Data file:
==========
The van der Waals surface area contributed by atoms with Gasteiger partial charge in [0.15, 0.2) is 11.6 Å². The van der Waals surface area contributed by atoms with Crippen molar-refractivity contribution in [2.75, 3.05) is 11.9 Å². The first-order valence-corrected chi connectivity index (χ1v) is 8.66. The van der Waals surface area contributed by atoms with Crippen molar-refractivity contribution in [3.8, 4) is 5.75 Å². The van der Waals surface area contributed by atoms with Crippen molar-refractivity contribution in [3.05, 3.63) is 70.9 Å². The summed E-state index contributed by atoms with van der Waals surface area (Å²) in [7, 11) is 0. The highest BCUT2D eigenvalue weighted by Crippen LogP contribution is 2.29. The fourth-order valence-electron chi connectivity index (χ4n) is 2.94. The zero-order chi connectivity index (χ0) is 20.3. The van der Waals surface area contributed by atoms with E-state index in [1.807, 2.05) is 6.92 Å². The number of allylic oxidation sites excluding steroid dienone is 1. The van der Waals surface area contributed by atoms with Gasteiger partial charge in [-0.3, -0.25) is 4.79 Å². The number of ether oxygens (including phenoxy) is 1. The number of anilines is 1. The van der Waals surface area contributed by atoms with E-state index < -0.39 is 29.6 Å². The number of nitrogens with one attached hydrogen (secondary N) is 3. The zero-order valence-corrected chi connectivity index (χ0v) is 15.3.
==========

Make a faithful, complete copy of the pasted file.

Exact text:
The van der Waals surface area contributed by atoms with Gasteiger partial charge in [0.15, 0.2) is 11.6 Å². The van der Waals surface area contributed by atoms with Crippen molar-refractivity contribution in [2.75, 3.05) is 11.9 Å². The first-order valence-corrected chi connectivity index (χ1v) is 8.66. The van der Waals surface area contributed by atoms with Crippen molar-refractivity contribution in [3.8, 4) is 5.75 Å². The van der Waals surface area contributed by atoms with Crippen molar-refractivity contribution in [3.05, 3.63) is 70.9 Å². The summed E-state index contributed by atoms with van der Waals surface area (Å²) in [7, 11) is 0. The highest BCUT2D eigenvalue weighted by Crippen LogP contribution is 2.29. The fourth-order valence-electron chi connectivity index (χ4n) is 2.94. The zero-order chi connectivity index (χ0) is 20.3. The van der Waals surface area contributed by atoms with E-state index in [1.807, 2.05) is 6.92 Å². The number of allylic oxidation sites excluding steroid dienone is 1. The van der Waals surface area contributed by atoms with Gasteiger partial charge in [-0.3, -0.25) is 4.79 Å². The number of ether oxygens (including phenoxy) is 1. The number of anilines is 1. The van der Waals surface area contributed by atoms with E-state index < -0.39 is 29.6 Å². The number of nitrogens with one attached hydrogen (secondary N) is 3. The zero-order valence-corrected chi connectivity index (χ0v) is 15.3.